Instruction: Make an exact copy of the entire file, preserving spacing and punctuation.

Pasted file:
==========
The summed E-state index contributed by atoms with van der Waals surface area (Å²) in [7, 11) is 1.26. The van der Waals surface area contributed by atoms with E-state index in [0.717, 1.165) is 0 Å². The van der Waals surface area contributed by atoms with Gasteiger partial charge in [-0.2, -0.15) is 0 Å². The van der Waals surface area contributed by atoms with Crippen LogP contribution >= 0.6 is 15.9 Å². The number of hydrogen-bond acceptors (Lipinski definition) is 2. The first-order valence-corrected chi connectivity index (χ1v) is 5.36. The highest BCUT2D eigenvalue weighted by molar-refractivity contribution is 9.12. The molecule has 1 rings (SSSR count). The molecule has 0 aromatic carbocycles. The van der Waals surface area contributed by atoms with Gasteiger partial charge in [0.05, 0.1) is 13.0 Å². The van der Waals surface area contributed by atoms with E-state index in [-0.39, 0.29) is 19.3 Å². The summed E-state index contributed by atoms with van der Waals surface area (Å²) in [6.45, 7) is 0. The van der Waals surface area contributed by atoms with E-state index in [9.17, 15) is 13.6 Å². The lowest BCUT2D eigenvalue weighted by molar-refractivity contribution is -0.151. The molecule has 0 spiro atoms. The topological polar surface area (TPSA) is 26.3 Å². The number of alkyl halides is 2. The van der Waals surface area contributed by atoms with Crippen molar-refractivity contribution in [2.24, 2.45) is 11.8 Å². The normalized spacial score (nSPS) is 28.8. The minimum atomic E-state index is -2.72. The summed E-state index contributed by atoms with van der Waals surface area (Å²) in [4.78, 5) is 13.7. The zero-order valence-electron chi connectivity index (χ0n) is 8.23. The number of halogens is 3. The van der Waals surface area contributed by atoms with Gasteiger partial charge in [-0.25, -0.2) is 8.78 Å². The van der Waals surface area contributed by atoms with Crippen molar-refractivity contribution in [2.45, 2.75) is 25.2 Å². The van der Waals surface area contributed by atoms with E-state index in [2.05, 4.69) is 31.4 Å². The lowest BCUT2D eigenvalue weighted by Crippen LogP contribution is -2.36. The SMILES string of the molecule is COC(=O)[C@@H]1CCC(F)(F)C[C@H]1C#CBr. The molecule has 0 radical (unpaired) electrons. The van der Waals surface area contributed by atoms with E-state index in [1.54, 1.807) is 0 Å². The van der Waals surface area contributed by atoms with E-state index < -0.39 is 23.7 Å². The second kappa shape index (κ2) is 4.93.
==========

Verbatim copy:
The summed E-state index contributed by atoms with van der Waals surface area (Å²) in [7, 11) is 1.26. The van der Waals surface area contributed by atoms with E-state index in [0.717, 1.165) is 0 Å². The van der Waals surface area contributed by atoms with Gasteiger partial charge in [-0.2, -0.15) is 0 Å². The van der Waals surface area contributed by atoms with Crippen LogP contribution >= 0.6 is 15.9 Å². The number of hydrogen-bond acceptors (Lipinski definition) is 2. The first-order valence-corrected chi connectivity index (χ1v) is 5.36. The highest BCUT2D eigenvalue weighted by molar-refractivity contribution is 9.12. The molecule has 1 rings (SSSR count). The molecule has 0 aromatic carbocycles. The van der Waals surface area contributed by atoms with Gasteiger partial charge in [0.05, 0.1) is 13.0 Å². The van der Waals surface area contributed by atoms with E-state index in [-0.39, 0.29) is 19.3 Å². The summed E-state index contributed by atoms with van der Waals surface area (Å²) in [6.45, 7) is 0. The van der Waals surface area contributed by atoms with E-state index in [9.17, 15) is 13.6 Å². The lowest BCUT2D eigenvalue weighted by molar-refractivity contribution is -0.151. The molecule has 0 spiro atoms. The topological polar surface area (TPSA) is 26.3 Å². The number of alkyl halides is 2. The van der Waals surface area contributed by atoms with Crippen molar-refractivity contribution in [2.24, 2.45) is 11.8 Å². The normalized spacial score (nSPS) is 28.8. The minimum atomic E-state index is -2.72. The summed E-state index contributed by atoms with van der Waals surface area (Å²) in [4.78, 5) is 13.7. The zero-order valence-electron chi connectivity index (χ0n) is 8.23. The number of halogens is 3. The van der Waals surface area contributed by atoms with Gasteiger partial charge in [-0.25, -0.2) is 8.78 Å². The van der Waals surface area contributed by atoms with Crippen molar-refractivity contribution in [2.45, 2.75) is 25.2 Å². The van der Waals surface area contributed by atoms with E-state index in [2.05, 4.69) is 31.4 Å². The lowest BCUT2D eigenvalue weighted by Crippen LogP contribution is -2.36. The SMILES string of the molecule is COC(=O)[C@@H]1CCC(F)(F)C[C@H]1C#CBr. The molecule has 0 radical (unpaired) electrons. The van der Waals surface area contributed by atoms with E-state index in [1.54, 1.807) is 0 Å². The van der Waals surface area contributed by atoms with E-state index < -0.39 is 23.7 Å². The second kappa shape index (κ2) is 4.93.